Posts Tagged ‘Lynd Ward’

Dexterous platitudes


Monday, November 8, 2010

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I’ve been doing research recently on Lynd Ward (whose wordless woodcut novels were just published by the Library of America). I found a trove of New York Times reviews of these early books—they all appeared between 1929 and 1937—and in each, the reviewer has a hard time taking the material seriously.  Take, for instance, a 1933 Times review of Prelude to a Million Years. The review is by John Chamberlain, a syndicated columnist and book critic.

What the ‘reader’ will make of a series of woodcuts which tell this story is conjectural. For our own part, we wish Mr. Ward would employ his dexterity in catching shades of emotion in the illustration of other people’s written stories. The art of painting, or of the woodcut, by its very static nature, is not a good medium for drama, which must march. It is a platitude, of course, to say this, but the platitude has not yet convinced Mr. Ward.

Aside from the laughable “critical” faculties at work here, it’s interesting that the idea of pictures standing in for words seems such a difficult concept to grasp. Chamberlain feels that pictures in books are for illustration; they are secondary to the words and ought to play a supporting role. What might he have said of a comic book, in which words and pictures work together, often on equal footing?

The reviewer’s small-minded conception of the medium makes this quote by Ward, part of his 1953 Caldecott acceptance speech, in which he so succinctly describes what comics alone can do, all the better:

No other medium in which the artist can work has that particular element to offer, and it is that one thing that makes the book a form something different for the artist from what it is for the writer. It is true that the writer works with a succession of words, paragraphs and chapters that because of their sequence in time have a significance completely dependent upon that time sequence; but the turning of the page is not essential to that sequence, and, save at the end of the chapter, is more often than not likely to be an interruption that is tolerated rather than utilized for its own sake. For the artist, however, the turning of the page is the thing he has that no other worker in the visual artist has: the power to control a succession of images in time, so that the cumulative effect upon the viewer is the result of not only what images are thrown at him, but the order in which they come. Thus the significance of those coming late in the sequence is built up by what comes earlier.

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The Tradition of the Woodcut Novel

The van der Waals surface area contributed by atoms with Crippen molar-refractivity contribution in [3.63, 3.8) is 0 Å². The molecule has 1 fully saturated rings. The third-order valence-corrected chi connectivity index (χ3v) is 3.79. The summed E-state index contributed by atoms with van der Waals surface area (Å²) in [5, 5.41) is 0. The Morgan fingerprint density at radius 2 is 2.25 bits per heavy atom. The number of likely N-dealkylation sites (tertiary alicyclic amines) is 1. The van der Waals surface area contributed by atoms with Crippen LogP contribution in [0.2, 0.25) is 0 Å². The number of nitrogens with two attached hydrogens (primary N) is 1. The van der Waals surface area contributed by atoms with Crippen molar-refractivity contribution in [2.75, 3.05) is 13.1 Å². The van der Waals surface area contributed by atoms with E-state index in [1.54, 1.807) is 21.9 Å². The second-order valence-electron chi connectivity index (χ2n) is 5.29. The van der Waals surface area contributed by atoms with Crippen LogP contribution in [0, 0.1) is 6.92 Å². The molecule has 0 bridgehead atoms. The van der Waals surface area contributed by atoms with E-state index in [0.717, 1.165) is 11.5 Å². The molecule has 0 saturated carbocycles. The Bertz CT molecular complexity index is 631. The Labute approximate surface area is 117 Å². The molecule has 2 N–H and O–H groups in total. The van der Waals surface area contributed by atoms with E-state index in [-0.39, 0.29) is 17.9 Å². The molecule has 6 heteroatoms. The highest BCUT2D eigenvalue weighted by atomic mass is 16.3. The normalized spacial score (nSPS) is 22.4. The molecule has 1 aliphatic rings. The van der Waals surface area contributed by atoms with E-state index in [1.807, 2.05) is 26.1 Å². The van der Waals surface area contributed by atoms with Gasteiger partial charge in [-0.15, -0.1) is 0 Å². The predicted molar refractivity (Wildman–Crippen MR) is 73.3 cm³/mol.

Wednesday, October 27, 2010

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Lynd Ward

One of the great things about the Library of America series is that it encourages renewed attention to unfashionable books. Journalism is very present-orientated; magazines and newspapers need the hook of a new book as an excuse for revisiting a classic. Thanks to the LOA, we’ve had major critical essays in places like  The New Yorker and Harper’s on John Dos Passos and Manny Farber.

Lynd Ward is the latest beneficiary. The Library of America has issued a two volume set reprinting six of his wood cut novels, expertly introduced by Art Spiegelman. This set has already elicited a thoughtful review essay by Sarah Boxer in Slate (see here). (more…)

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Westermann and friends


Monday, August 9, 2010

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Judging from Frank’s most recent posts, he’s spending this month swimming and drinking, which is the way to play it in August. Sadly, I have no pool and I get drunk really easily, so I went to art galleries instead. Lucky for me, though, I discovered a small show of lithographs, woodcuts, and linocuts by the great and massively influential H.C. Westermann at George Adams Gallery. In addition to a few superb color works, such as Red Deathship, from 1967 . . .

. . . the show includes his “Disasters in the Sky” series, small black-and-white linocuts that depict futuristic cities and horrific plane crashes.

The mask-like faces, like the one above, resemble Basil Wolverton’s grim, rubbery caricatures. Some from this series seem to suggest a narrative, and I thought of wordless novels, like Laurence Hyde’s Southern Cross and any one of Lynd Ward’s books. Westermann, Hyde, and Ward all wrote/drew tales with a political, antimilitary stance. The city’s undulating architecture and elevated, snaking roadways made me think of Jimbo‘s La Bufadora, which would be a great place to spend the summer—poolside clambakes, robot fights, special group rates. (more…)

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